What’s Happening in the Legislature, Rep. Dan Itse?

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Rep. Dan Itse, R-Fremont

State Rep. Dan Itse, R-Fremont, provides a Republican perspective to what’s going on in the legislature each week for InDepthNH.org readers. An engineer, Itse has represented Rockingham County since 2001.

By Rep. Dan Itse
View from Inside

April 20th was a short Session Day.  At this point, all of the House Bills are in the hands of the Senate, and the House of Representatives is hearing Senate Bills.  The Committee on Children and Family Law, the Committee I sit on, has heard and held Executive Sessions on all of the Senate Bills sent to us.  The only business we have for the rest of the year is to deliberate on retained Bills.  We have retained a number of bills dealing with divorce which together will substantially change, and hopefully improve the manner in which divorces are handled.

By my perception, the Session was held for two reasons. First, to dispose of all the Senate Bills, which are out of the possession of the Committees, and back in the hands of the House, so as to prevent a future log jam.  Also, to pass a Bill which has been amended to allow the acceptance of the town elections held on the wrong day.

This is actually an important function.  The organization of New Hampshire is such that the towns are political subdivisions of the State.  That means that towns can only do that which the State permits. When some of the towns chose to delay their elections due to the snow storm in March, their elections were invalidated.  It is ordinary practice when the towns commit isolated acts that violate the law, but don’t amount to a true malfeasance, for the Legislature to validate their actions retrospectively.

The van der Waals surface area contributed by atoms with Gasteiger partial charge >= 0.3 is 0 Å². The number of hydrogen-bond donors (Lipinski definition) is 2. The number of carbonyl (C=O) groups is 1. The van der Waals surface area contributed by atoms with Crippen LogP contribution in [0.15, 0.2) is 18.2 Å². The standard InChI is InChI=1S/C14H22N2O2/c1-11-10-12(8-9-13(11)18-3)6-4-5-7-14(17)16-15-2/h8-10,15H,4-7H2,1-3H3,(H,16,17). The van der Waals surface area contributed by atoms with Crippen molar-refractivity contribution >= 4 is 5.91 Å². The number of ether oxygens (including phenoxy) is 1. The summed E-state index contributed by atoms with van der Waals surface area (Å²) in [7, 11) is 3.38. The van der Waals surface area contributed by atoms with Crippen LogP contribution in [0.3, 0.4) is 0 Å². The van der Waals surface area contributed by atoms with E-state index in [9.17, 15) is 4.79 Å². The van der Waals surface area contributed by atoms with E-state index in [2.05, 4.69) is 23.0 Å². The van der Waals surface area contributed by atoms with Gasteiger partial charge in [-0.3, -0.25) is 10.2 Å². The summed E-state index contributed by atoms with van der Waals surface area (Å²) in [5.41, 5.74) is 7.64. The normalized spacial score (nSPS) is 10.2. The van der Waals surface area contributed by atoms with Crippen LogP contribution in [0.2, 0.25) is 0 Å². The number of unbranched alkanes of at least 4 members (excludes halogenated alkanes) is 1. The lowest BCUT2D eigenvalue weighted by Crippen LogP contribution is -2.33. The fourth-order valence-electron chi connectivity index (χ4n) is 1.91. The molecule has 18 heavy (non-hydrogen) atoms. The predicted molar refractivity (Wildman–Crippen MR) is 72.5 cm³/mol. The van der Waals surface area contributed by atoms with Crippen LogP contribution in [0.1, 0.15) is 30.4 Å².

Rep. Dan Itse, R-Fremont

During the Session, the Speaker called me aside, and told me that I had misreported in my last column when I stated, “They had the votes to accomplish their objective and the Speaker refused to negotiate.”  The Speaker gave me his perspective, which I promised to publish.  Three Representatives came to him independently with proposed budget cuts.  All of the budget cuts were general across the board cuts.  They used what we call “back of the budget cuts.”

In back of the budget cuts, the budget is passed with line items which  add up to a total; then a lower amount is ascribed to each department total, and the department heads are left with the task of making the actual activities fit the lower amount.  This transfers some of the power and responsibility of the Legislature to the executive branch.  This surrender of power was something the Speaker did not want to do.   Generally, I agree with not surrendering the power, especially if it is in the final passage of the budget after the Senate has had their say, and the pending action is on the Committee of Conference.

Even so, the Committee of Conference is not the last gasp.  After the House of Representatives and the House of the Senate had worked to pass a budget last term, the Governor vetoed the budget, and we lacked the votes to overturn the veto (which requires 2/3 of those present and voting).  The response of the Legislature was to a continuing resolution which continued operations at the level of the last budget until a budget could be passed which happened in the fall of 2015.  There is always a way to resolve that which truly needs to be resolved, and this

budget will be too; as long as we all keep our eyes on serving the people of New Hampshire.

Dan Itse

Hon. Daniel C. Itse

New Hampshire State Representative,

Rockingham County, District 10, Fremont

The purpose of our governments was not to redistribute wealth, but to prevent involuntary redistribution.  We have forgotten a founding principle: no man king or common, has a right to, or is entitled to another man’s wealth.